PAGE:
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Saturday, May 31, 2014

Lemon Cukes From The Yarden

Lemon Cucumber - Cucumis sativus
Lemon Cucumber - Cucumis sativus

About Lemon Cucumbers

Our yarden is full of interesting variations of the hum drum produce bought at the stores.  This year, we tried growing lemon cucumbers, botanically named cucumis sativus.

Along with the lemon cukes, we are growing the straight 8 and Armenian varieties.  They were all started from seed at the same time, but the first ones to show up were the lemon cukes.

Right away, these cukes seemed to be a bit different from the others.  The black dots on the skin of this particular cuke is some kind of thorn, I'm guessing, but has been referred to as more of a five o'clock shadow by others.  The "thorns" do have a texture more like bristly new facial growth.

Lemon Cucumber
Cucumis sativus flower
Aside from the color, shape and the odd "hairs", the flowers seemed to be shaped differently than the flowers we normally see on the other vine varieties.  In the sample flower photo from our garden the flower appears to be a bit askew.

The petals of the lemon cucumber flowers tend to have more petals, are oddly shaped and honestly a bit more interesting than the typical five petal versions.

Our vines are smothered with these flowers, more often of the five petal variety than the six petal varieties.  On other vines, I haven't seen any six petal flowers.

Lemon Cucumber Cucumis sativus flower and fruit
Lemon Cucumber Cucumis
sativus flower and fruit
Following successful pollination, a bulb appears at the back end of the flowers, the flowers eventually wither and die off, leaving a rectangular type of fruit to grow on.  It was at this time we started looking for information about when a lemon cucumber is ripe and when is it best to eat and what is it used for.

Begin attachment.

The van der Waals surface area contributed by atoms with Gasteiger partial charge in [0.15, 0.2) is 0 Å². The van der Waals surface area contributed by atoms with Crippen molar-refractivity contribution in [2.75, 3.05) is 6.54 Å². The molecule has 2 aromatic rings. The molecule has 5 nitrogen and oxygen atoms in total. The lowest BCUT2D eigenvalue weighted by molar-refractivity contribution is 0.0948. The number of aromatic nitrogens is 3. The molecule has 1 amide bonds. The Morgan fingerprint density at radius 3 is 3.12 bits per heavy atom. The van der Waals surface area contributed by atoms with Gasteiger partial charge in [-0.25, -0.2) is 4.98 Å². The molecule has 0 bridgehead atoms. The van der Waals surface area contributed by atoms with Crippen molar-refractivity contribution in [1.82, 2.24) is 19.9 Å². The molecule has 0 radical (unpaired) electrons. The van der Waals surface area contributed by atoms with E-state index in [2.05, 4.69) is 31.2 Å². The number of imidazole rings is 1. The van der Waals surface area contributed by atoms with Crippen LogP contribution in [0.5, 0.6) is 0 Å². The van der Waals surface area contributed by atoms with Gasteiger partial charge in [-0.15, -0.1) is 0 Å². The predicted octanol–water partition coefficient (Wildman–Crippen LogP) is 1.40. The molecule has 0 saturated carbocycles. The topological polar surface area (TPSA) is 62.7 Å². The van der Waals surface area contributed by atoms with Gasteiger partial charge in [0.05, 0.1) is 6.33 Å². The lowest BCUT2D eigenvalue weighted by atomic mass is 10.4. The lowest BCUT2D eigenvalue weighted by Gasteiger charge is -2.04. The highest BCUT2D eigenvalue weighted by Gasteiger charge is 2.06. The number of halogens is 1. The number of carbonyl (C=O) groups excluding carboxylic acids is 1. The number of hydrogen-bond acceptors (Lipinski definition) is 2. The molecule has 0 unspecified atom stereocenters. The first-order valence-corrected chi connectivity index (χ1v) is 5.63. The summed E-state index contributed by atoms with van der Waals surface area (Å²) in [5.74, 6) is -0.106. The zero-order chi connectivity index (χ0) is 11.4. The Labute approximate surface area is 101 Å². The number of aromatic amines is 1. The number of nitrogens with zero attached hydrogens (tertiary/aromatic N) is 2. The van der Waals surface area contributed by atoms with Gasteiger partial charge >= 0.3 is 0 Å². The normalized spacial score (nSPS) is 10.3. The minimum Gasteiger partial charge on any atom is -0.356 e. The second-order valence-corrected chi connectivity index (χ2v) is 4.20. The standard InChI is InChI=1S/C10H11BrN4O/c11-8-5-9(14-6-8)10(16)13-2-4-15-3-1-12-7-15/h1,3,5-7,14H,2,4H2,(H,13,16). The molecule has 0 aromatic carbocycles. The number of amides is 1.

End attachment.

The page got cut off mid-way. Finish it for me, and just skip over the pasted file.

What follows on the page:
Lemon Cucumber Cucumis sativus fruits with "belly buttons"
Lemon Cucumber Cucumis sativus
fruits with "belly buttons"

Another very interesting aspect of the lemon cucumber, which hasn't been noticed on other cucumber varieties is the remnant "belly button" left where the flower was.

In all the information read while researching about these adorable rotund cucumbers, no one ever mentions the "belly buttons", which makes a huge case supporting the lemon cucumbers character distinction from all the others. These really are quite different in appearance than any others.

How Do Lemon Cucumbers Slice Up Against The Others?

Lemon Cucumber Cucumis sativus fruits sliced
Lemon Cucumber Cucumis sativus fruits sliced
Looks aren't everything...  the big question everyone asks is "how do these lemon cukes slice up in comparison to others?".  The big debate is when to pick them and how do they taste.

I've read some posts that picking the smaller cukes just turning yellow are the best to eat, because there is more flesh than seed, the taste is sweeter and the skin is softer.  To investigate this debate ourselves, we sliced up a just turned yellow cuke, about the size of a golf ball, and a larger brightly striped cuke, about the size of a tennis ball.  
  • Seed To Flesh Ratio:
    If comparing size, the seed to flesh ratio is about the same.  However, the larger cuke is larger, so there is more flesh just by volume.  The seeds are mature, so some can be saved for next planting season.  Picking cukes earlier, will probably not yield mature seeds for replanting later or in the next season.
  • Skin Texture:
    The skin is similar in texture in the smaller and the larger versions of the cuke.  The skin is similar to that of the straight 8, or the dark green long varieties of cucumbers commonly found at the grocery store.  Very edible (I never peel cukes).  The skin of the lemon cuke at the small and large size as picking is not as soft as the Armenian cuke skin.
  • Taste:
    The taste is not discernibly sweeter, or more or less mild by the size of these cukes, but there is absolutely no bitterness in lemon cukes.  I would say lemon cukes are not as sweet as the Armenian cucumbers (which are actually melons, anyway), but they are less bitter than the straight eight cukes.

    We tried no salt and with salt.  There is no distinct "cucumber" flavor normally associated with the straight 8 cucumber.  Some may say lemon cucumbers are bland, but they are pleasantly crunchy and have a nice, crisp feel.  They work well as a replacement for cucumber in any recipe, which includes the one day garlic pickles which everyone I know loves!